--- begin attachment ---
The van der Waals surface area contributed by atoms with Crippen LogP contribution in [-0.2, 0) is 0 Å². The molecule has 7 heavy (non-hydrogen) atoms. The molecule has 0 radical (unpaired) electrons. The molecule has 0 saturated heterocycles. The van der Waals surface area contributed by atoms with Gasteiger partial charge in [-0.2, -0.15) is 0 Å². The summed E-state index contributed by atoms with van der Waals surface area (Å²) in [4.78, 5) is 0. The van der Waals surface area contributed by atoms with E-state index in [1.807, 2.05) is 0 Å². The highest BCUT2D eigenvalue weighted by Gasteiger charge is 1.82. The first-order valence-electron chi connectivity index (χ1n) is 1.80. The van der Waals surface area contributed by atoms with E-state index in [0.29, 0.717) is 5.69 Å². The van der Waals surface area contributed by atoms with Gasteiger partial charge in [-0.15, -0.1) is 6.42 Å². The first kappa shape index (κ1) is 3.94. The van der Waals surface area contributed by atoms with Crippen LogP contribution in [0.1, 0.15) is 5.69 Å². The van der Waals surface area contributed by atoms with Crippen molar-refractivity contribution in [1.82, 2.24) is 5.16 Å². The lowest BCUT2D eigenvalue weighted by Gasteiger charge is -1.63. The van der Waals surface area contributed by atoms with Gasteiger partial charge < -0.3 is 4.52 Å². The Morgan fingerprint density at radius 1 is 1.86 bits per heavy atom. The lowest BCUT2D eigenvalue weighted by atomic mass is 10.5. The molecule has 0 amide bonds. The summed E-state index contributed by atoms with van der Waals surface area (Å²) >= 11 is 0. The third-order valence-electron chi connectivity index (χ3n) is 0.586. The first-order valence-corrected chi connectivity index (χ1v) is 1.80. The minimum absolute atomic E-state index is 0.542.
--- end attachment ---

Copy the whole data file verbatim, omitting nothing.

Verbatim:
The van der Waals surface area contributed by atoms with Crippen LogP contribution in [-0.2, 0) is 0 Å². The molecule has 7 heavy (non-hydrogen) atoms. The molecule has 0 radical (unpaired) electrons. The molecule has 0 saturated heterocycles. The van der Waals surface area contributed by atoms with Gasteiger partial charge in [-0.2, -0.15) is 0 Å². The summed E-state index contributed by atoms with van der Waals surface area (Å²) in [4.78, 5) is 0. The van der Waals surface area contributed by atoms with E-state index in [1.807, 2.05) is 0 Å². The highest BCUT2D eigenvalue weighted by Gasteiger charge is 1.82. The first-order valence-electron chi connectivity index (χ1n) is 1.80. The van der Waals surface area contributed by atoms with E-state index in [0.29, 0.717) is 5.69 Å². The van der Waals surface area contributed by atoms with Gasteiger partial charge in [-0.15, -0.1) is 6.42 Å². The first kappa shape index (κ1) is 3.94. The van der Waals surface area contributed by atoms with Crippen LogP contribution in [0.1, 0.15) is 5.69 Å². The van der Waals surface area contributed by atoms with Crippen molar-refractivity contribution in [1.82, 2.24) is 5.16 Å². The lowest BCUT2D eigenvalue weighted by Gasteiger charge is -1.63. The van der Waals surface area contributed by atoms with Gasteiger partial charge < -0.3 is 4.52 Å². The Morgan fingerprint density at radius 1 is 1.86 bits per heavy atom. The lowest BCUT2D eigenvalue weighted by atomic mass is 10.5. The molecule has 0 amide bonds. The summed E-state index contributed by atoms with van der Waals surface area (Å²) >= 11 is 0. The third-order valence-electron chi connectivity index (χ3n) is 0.586. The first-order valence-corrected chi connectivity index (χ1v) is 1.80. The minimum absolute atomic E-state index is 0.542.